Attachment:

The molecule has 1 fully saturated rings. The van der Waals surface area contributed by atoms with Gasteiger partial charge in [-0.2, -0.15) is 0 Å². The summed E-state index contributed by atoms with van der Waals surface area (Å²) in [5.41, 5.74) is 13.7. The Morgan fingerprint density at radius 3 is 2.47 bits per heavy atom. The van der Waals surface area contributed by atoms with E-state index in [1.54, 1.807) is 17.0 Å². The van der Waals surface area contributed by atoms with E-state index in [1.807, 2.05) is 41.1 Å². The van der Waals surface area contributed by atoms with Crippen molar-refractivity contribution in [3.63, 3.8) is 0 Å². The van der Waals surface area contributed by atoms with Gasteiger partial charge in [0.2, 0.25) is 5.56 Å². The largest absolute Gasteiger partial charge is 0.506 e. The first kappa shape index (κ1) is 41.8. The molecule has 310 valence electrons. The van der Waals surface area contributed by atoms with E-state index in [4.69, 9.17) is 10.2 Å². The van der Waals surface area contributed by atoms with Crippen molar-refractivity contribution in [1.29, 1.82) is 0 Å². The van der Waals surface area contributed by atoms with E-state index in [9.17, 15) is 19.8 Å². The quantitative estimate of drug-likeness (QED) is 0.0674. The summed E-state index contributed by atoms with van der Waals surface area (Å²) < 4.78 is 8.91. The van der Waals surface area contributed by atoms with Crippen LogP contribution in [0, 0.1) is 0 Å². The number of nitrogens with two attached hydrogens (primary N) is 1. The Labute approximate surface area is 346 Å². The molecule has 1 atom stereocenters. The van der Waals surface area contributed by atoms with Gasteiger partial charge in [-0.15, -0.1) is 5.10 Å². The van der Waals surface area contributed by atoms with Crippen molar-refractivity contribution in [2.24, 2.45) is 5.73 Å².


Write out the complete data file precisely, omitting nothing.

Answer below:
The molecule has 1 fully saturated rings. The van der Waals surface area contributed by atoms with Gasteiger partial charge in [-0.2, -0.15) is 0 Å². The summed E-state index contributed by atoms with van der Waals surface area (Å²) in [5.41, 5.74) is 13.7. The Morgan fingerprint density at radius 3 is 2.47 bits per heavy atom. The van der Waals surface area contributed by atoms with E-state index in [1.54, 1.807) is 17.0 Å². The van der Waals surface area contributed by atoms with E-state index in [1.807, 2.05) is 41.1 Å². The van der Waals surface area contributed by atoms with Crippen molar-refractivity contribution in [3.63, 3.8) is 0 Å². The van der Waals surface area contributed by atoms with Gasteiger partial charge in [0.2, 0.25) is 5.56 Å². The largest absolute Gasteiger partial charge is 0.506 e. The first kappa shape index (κ1) is 41.8. The molecule has 310 valence electrons. The van der Waals surface area contributed by atoms with E-state index in [4.69, 9.17) is 10.2 Å². The van der Waals surface area contributed by atoms with Crippen molar-refractivity contribution in [1.29, 1.82) is 0 Å². The van der Waals surface area contributed by atoms with E-state index in [9.17, 15) is 19.8 Å². The quantitative estimate of drug-likeness (QED) is 0.0674. The summed E-state index contributed by atoms with van der Waals surface area (Å²) < 4.78 is 8.91. The van der Waals surface area contributed by atoms with Crippen LogP contribution in [0, 0.1) is 0 Å². The number of nitrogens with two attached hydrogens (primary N) is 1. The Labute approximate surface area is 346 Å². The molecule has 1 atom stereocenters. The van der Waals surface area contributed by atoms with Gasteiger partial charge in [-0.15, -0.1) is 5.10 Å². The van der Waals surface area contributed by atoms with Crippen molar-refractivity contribution in [2.24, 2.45) is 5.73 Å².